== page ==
Parent Guides to Social Networks

It is often difficult to stop young people joining and using social networking sites. 

We have collected some useful guides to the various social networking sites available to our students online. They provide helpful guidance and support to assist parents in supporting their child online. 

Click the links below to download the guidance.

Facebook

Snapchat

Instagram

Twitter


Key Advice about Social Networking Sites

  • Talk to your children about what they do on the Internet. WiredSafety.org research shows that teens who discuss social networking websites with their parents behave safer online

  • Get your own Facebook or Twitter profile.
    Why not ask your children to help you set up your profile? You never know, they may even ask you to be a “friend” in their network

  • Be informed. Keep yourself up-to-date on the benefits and challenges of social networking by visiting educational sites. 
  • Young people have a tendency to want to share information with their friends and connections. A profile on a social networking website is like a window into their life. They need to understand that they need to protect their privacy and their reputation diligently.
  • Set some limits and make a few rules for your children with regard to their online behaviour, especially on social networking sites.
  • Limit the amount of time your kids are allowed to spend on the Internet.

  • Discuss what is and is not appropriate to share online and remind your child that nothing is secret in cyberspace.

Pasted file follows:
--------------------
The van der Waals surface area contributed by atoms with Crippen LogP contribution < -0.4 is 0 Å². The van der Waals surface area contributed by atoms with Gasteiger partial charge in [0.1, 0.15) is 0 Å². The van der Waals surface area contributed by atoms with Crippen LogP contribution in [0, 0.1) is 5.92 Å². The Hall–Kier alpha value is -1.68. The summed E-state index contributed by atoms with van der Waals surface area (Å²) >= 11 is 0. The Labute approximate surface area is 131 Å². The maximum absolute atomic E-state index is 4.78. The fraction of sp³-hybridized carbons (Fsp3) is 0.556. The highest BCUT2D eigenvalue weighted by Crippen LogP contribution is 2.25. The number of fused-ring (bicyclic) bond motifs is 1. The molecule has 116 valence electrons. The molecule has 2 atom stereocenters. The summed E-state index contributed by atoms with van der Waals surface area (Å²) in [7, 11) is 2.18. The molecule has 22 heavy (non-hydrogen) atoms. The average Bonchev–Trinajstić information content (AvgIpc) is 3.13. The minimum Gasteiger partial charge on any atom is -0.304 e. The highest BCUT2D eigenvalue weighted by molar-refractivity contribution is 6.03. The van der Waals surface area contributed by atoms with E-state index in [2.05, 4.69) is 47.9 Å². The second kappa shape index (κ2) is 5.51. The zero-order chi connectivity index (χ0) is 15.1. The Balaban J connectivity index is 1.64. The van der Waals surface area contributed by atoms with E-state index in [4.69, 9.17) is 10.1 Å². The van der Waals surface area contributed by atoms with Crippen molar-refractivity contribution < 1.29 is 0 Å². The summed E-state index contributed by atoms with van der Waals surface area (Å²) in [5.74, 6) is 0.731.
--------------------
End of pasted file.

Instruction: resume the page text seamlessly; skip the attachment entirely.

• Advise your children to beware of people they don’t know who want to join their network—these “friends” may be predators or cyberbullies who want to do them harm.
  • Teach them the risks and dangers of sharing passwords, phone numbers, addresses, and other personal information—even with their best friends.
  • Encourage them not to use their full name, city, school, and age in text or images, so this information can not be used to locate them offline.

  • Have them in form you if they notice anything odd or unusual, such as messages from “friends” that seem out of character or photos that your children never posted.

  • Teach your children to be wary of messages — especially solicitations or offers with links to websites—that they receive from others in their network, as the messages may be coming from a con artist who has commandeered a friend’s profile and is distributing a phishing scam.

  • Tell your child that they cannot meet face-to-face with individuals they’ve met online.

  • Tell your child to trust their gut if they have suspicions—if they ever feel uncomfortable or threatened, encourage them to tell you.